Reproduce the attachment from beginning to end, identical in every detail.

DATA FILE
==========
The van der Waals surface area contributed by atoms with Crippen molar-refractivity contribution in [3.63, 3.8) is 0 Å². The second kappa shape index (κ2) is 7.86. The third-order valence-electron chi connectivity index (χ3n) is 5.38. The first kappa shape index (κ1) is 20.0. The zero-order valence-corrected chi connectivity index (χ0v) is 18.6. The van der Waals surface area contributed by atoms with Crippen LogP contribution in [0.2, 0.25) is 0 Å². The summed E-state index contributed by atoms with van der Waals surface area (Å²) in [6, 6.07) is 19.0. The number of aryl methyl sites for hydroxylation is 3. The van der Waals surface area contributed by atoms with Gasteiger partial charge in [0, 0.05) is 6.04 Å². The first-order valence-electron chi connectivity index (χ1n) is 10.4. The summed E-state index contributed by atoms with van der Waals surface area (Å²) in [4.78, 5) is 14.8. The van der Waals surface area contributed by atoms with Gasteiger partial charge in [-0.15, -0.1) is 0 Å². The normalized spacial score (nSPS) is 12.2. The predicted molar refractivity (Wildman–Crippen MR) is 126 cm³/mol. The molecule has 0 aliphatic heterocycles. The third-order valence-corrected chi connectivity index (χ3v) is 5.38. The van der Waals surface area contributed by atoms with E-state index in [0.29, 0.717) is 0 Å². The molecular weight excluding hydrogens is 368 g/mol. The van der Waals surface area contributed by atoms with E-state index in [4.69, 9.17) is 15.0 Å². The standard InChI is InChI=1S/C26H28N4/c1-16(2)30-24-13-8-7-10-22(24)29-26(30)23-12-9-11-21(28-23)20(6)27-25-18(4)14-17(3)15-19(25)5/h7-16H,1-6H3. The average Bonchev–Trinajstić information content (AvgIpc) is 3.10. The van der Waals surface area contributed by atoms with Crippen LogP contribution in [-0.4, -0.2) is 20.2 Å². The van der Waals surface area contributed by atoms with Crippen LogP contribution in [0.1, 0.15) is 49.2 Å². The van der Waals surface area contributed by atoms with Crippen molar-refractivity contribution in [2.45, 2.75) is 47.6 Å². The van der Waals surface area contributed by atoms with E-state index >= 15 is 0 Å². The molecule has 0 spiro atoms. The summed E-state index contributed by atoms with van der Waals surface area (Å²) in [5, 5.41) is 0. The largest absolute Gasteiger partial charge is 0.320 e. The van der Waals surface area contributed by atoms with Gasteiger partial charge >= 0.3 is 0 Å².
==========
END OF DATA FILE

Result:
The van der Waals surface area contributed by atoms with Crippen molar-refractivity contribution in [3.63, 3.8) is 0 Å². The second kappa shape index (κ2) is 7.86. The third-order valence-electron chi connectivity index (χ3n) is 5.38. The first kappa shape index (κ1) is 20.0. The zero-order valence-corrected chi connectivity index (χ0v) is 18.6. The van der Waals surface area contributed by atoms with Crippen LogP contribution in [0.2, 0.25) is 0 Å². The summed E-state index contributed by atoms with van der Waals surface area (Å²) in [6, 6.07) is 19.0. The number of aryl methyl sites for hydroxylation is 3. The van der Waals surface area contributed by atoms with Gasteiger partial charge in [0, 0.05) is 6.04 Å². The first-order valence-electron chi connectivity index (χ1n) is 10.4. The summed E-state index contributed by atoms with van der Waals surface area (Å²) in [4.78, 5) is 14.8. The van der Waals surface area contributed by atoms with Gasteiger partial charge in [-0.15, -0.1) is 0 Å². The normalized spacial score (nSPS) is 12.2. The predicted molar refractivity (Wildman–Crippen MR) is 126 cm³/mol. The molecule has 0 aliphatic heterocycles. The third-order valence-corrected chi connectivity index (χ3v) is 5.38. The van der Waals surface area contributed by atoms with E-state index in [0.29, 0.717) is 0 Å². The molecular weight excluding hydrogens is 368 g/mol. The van der Waals surface area contributed by atoms with E-state index in [4.69, 9.17) is 15.0 Å². The standard InChI is InChI=1S/C26H28N4/c1-16(2)30-24-13-8-7-10-22(24)29-26(30)23-12-9-11-21(28-23)20(6)27-25-18(4)14-17(3)15-19(25)5/h7-16H,1-6H3. The average Bonchev–Trinajstić information content (AvgIpc) is 3.10. The van der Waals surface area contributed by atoms with Crippen LogP contribution in [-0.4, -0.2) is 20.2 Å². The van der Waals surface area contributed by atoms with Crippen LogP contribution in [0.1, 0.15) is 49.2 Å². The van der Waals surface area contributed by atoms with Crippen molar-refractivity contribution in [2.45, 2.75) is 47.6 Å². The van der Waals surface area contributed by atoms with E-state index >= 15 is 0 Å². The molecule has 0 spiro atoms. The summed E-state index contributed by atoms with van der Waals surface area (Å²) in [5, 5.41) is 0. The largest absolute Gasteiger partial charge is 0.320 e. The van der Waals surface area contributed by atoms with Gasteiger partial charge >= 0.3 is 0 Å².